Alright, these were just plain delicious!
You can thank my cute brother and his beautiful girlfriend. She is from Japan (born and raised) and she and my brother are both amazing cooks! I have learned so many really cool authentic Japanese recipes from them. My brother is there (in Japan) visiting her right now, and they just made a video teaching my family and I how to make Gyoza, or what we call potstickers. They are traditionally made with pork, but she knows that I am a vegetarian, and she kindly created a veggie version for me to try. I made the Gyoza wrappers from scratch, and will give directions on how to do that, but you can definitely use the kind that are already ready to use that you can buy at your Asian Markets. They would work just fine. I have to say though, when something is made from scratch and made with a little love, it tastes so much better! This recipe is as authentic as it gets! Oh, and don't be intimidated by the odd ingredients, they can all be found at your Assn markets as well. Get on an apron, get brave, and make something new and challenging! Cooking is so fun!
Step 2: Making the vegetable filling
You will need:
2 cups cabbage
2 cup nira (garlic chives found at Asian Market)
1 cup Gobo (burdock root, also found at Asian Market), peeled
1 cup shitake mushrooms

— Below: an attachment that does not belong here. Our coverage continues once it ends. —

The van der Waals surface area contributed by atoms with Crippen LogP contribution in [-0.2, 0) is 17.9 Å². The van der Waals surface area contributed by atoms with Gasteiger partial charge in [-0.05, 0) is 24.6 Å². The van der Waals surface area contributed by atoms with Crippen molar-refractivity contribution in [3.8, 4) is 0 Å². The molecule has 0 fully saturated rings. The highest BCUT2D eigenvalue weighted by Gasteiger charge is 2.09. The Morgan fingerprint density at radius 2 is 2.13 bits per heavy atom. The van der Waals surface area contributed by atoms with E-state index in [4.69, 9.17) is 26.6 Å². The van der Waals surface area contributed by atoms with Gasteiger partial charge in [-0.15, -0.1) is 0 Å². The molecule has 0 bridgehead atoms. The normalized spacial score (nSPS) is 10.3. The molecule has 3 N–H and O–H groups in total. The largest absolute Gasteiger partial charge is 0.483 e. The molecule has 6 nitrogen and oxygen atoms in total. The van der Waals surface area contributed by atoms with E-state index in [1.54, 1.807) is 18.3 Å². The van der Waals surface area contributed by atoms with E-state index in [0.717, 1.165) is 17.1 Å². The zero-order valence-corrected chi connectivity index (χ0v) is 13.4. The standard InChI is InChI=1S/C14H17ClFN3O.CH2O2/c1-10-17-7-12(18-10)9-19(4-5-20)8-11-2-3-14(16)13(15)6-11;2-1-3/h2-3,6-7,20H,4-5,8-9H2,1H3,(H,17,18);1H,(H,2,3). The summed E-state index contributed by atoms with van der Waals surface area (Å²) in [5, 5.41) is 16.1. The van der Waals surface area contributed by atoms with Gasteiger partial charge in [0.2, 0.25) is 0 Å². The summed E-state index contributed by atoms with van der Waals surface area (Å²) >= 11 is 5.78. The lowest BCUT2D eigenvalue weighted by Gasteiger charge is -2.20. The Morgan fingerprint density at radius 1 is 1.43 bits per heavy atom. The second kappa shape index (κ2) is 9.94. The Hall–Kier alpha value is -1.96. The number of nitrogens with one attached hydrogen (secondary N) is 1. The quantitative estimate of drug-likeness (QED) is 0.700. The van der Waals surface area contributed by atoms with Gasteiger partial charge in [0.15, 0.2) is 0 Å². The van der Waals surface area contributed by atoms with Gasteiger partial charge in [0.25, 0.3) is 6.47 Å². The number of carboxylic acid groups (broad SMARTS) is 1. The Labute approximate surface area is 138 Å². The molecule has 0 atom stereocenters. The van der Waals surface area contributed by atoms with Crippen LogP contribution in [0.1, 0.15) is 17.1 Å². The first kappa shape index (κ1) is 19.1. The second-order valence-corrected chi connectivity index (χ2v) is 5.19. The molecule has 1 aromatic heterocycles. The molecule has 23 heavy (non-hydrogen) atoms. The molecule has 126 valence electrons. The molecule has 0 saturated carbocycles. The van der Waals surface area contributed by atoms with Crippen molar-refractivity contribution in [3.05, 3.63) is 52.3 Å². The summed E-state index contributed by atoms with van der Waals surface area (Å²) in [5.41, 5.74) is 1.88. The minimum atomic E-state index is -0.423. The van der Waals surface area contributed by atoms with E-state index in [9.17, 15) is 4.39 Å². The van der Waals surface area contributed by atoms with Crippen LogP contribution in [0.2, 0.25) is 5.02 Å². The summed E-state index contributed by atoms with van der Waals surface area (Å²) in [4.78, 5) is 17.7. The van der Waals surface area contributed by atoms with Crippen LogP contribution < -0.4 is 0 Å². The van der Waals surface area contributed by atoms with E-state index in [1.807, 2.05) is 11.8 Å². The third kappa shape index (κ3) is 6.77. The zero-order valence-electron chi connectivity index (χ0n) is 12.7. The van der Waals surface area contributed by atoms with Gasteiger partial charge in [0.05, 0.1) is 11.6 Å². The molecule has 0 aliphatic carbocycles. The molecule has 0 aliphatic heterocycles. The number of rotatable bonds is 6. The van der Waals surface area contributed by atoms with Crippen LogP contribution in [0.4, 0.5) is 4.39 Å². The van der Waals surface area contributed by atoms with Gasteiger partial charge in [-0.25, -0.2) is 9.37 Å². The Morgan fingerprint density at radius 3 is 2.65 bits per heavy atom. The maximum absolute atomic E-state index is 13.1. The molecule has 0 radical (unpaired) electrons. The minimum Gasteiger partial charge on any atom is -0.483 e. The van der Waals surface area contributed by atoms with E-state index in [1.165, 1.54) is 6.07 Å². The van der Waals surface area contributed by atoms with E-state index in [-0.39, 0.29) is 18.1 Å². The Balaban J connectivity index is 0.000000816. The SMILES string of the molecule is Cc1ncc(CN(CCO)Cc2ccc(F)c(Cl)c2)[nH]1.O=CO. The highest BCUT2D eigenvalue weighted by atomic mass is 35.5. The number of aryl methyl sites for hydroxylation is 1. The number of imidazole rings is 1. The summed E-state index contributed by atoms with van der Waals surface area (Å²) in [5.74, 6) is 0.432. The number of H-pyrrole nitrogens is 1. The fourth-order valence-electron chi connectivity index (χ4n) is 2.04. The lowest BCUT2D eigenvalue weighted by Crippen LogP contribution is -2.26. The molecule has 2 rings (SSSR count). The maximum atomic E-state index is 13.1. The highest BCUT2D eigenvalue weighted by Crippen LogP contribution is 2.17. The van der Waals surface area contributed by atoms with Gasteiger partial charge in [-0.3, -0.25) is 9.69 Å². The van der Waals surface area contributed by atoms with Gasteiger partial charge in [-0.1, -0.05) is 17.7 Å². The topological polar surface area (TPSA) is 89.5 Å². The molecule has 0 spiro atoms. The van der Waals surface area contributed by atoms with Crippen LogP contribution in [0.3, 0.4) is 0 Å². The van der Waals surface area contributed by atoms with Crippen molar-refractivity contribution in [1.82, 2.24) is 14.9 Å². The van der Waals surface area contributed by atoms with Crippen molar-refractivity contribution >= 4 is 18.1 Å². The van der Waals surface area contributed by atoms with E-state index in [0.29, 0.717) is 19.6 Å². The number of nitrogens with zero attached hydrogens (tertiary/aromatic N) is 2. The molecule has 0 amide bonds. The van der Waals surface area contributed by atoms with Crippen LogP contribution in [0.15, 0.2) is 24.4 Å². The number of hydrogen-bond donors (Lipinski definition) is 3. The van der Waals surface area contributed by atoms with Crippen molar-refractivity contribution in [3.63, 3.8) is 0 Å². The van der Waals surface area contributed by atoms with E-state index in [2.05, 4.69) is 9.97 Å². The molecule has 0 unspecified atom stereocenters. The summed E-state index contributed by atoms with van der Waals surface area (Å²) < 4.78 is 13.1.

1 cup oyster mushrooms
2 garlic cloves
1 Tbsp fresh grated ginger
Tbsp Potato starch
1/2 tsp salt
2 Tbsp soy sauce
1 Tbsp sake wine
1 Tbsp sesame oil
Finely chop the cabbage, nira, gobo, mushrooms, garlic, and ginger. Chop these as fine as you can, the smaller the pieces the better (My mom did hers in a food prcessor and it worked great!). Next add the rest of the ingredients and stir well to incorporate everything. Set aside while you prepare the wrappers.
Step 3: Making the Gyoza Wrappers
(Use a large biscuit cutter to cut out perfect rounds)
Working on a very well floured surface, roll out a little dough a little at a time until it is pretty thin (1/4 inch or so). Using a large biscuit cutter, cut out rounds. Continue the process until rounds are all cut out. Generously cover the tops with flour so that they do not stick.
Step 4: Assembling and cooking the Gyoza:
Holding a wrapper in your hand, dip your fingers in some cold water and wet the edges of the wrapper a little. This is going to act as an adhesive when you close it. Place a small amount of the filling onto the center of the wrapper.
Fold the wrapper in half and gently seal the edges leaving no holes or openings.
You can stop here and cook them just like this, or you can give them a fancy pleated edge like this one...
While you are working on making the gyoza, place them on a parchment lined and floured baking sheet. Make sure that there is a good amount of flour on the parchment paper for extra assurance that the gyoza will not stick to it.
Step 5: Cooking the Gyoza
Now you are ready to cook these. You will need a heavy skillet, 2 Tbsp. Olive oil or Sesame oil, a few Tbsp. of water, and a lid for your pan. Over medium high heat, heat the oil. Place your Gyoza in the pan with the pleated edge toward the ceiling. Cook for several minutes until they start to get crispy on the bottom. Now you are going to finish cooking them by steaming them. Put a few Tbsp. of water in the pan, cover with a lid, and finish cooking for 2 or 3 minutes. Remove from pan, and serve with Chili dipping sauce (recipe below).